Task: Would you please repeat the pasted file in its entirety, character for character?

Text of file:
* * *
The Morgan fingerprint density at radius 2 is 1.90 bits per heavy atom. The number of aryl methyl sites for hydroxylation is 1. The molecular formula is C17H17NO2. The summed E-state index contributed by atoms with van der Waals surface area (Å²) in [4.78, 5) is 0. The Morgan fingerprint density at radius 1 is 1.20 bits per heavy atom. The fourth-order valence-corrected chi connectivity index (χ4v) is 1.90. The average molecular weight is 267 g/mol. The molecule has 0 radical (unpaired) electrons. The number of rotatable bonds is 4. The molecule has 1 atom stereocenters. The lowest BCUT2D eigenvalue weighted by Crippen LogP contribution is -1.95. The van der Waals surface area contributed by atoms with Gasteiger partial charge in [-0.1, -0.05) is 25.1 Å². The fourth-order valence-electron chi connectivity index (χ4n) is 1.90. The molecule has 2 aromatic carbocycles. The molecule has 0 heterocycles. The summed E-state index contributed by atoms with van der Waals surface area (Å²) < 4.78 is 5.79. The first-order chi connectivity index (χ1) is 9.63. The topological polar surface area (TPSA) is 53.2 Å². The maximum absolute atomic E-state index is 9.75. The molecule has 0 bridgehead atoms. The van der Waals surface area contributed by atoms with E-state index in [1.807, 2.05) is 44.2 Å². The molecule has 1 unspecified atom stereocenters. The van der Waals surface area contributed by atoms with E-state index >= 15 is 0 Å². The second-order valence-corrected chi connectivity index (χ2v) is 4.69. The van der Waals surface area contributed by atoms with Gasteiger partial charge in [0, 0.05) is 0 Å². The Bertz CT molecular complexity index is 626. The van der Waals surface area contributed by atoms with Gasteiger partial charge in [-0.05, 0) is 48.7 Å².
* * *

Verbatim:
The Morgan fingerprint density at radius 2 is 1.90 bits per heavy atom. The number of aryl methyl sites for hydroxylation is 1. The molecular formula is C17H17NO2. The summed E-state index contributed by atoms with van der Waals surface area (Å²) in [4.78, 5) is 0. The Morgan fingerprint density at radius 1 is 1.20 bits per heavy atom. The fourth-order valence-corrected chi connectivity index (χ4v) is 1.90. The average molecular weight is 267 g/mol. The molecule has 0 radical (unpaired) electrons. The number of rotatable bonds is 4. The molecule has 1 atom stereocenters. The lowest BCUT2D eigenvalue weighted by Crippen LogP contribution is -1.95. The van der Waals surface area contributed by atoms with Gasteiger partial charge in [-0.1, -0.05) is 25.1 Å². The fourth-order valence-electron chi connectivity index (χ4n) is 1.90. The molecule has 2 aromatic carbocycles. The molecule has 0 heterocycles. The summed E-state index contributed by atoms with van der Waals surface area (Å²) < 4.78 is 5.79. The first-order chi connectivity index (χ1) is 9.63. The topological polar surface area (TPSA) is 53.2 Å². The maximum absolute atomic E-state index is 9.75. The molecule has 0 bridgehead atoms. The van der Waals surface area contributed by atoms with E-state index in [1.807, 2.05) is 44.2 Å². The molecule has 1 unspecified atom stereocenters. The van der Waals surface area contributed by atoms with E-state index >= 15 is 0 Å². The second-order valence-corrected chi connectivity index (χ2v) is 4.69. The van der Waals surface area contributed by atoms with Gasteiger partial charge in [0, 0.05) is 0 Å². The Bertz CT molecular complexity index is 626. The van der Waals surface area contributed by atoms with Gasteiger partial charge in [-0.05, 0) is 48.7 Å².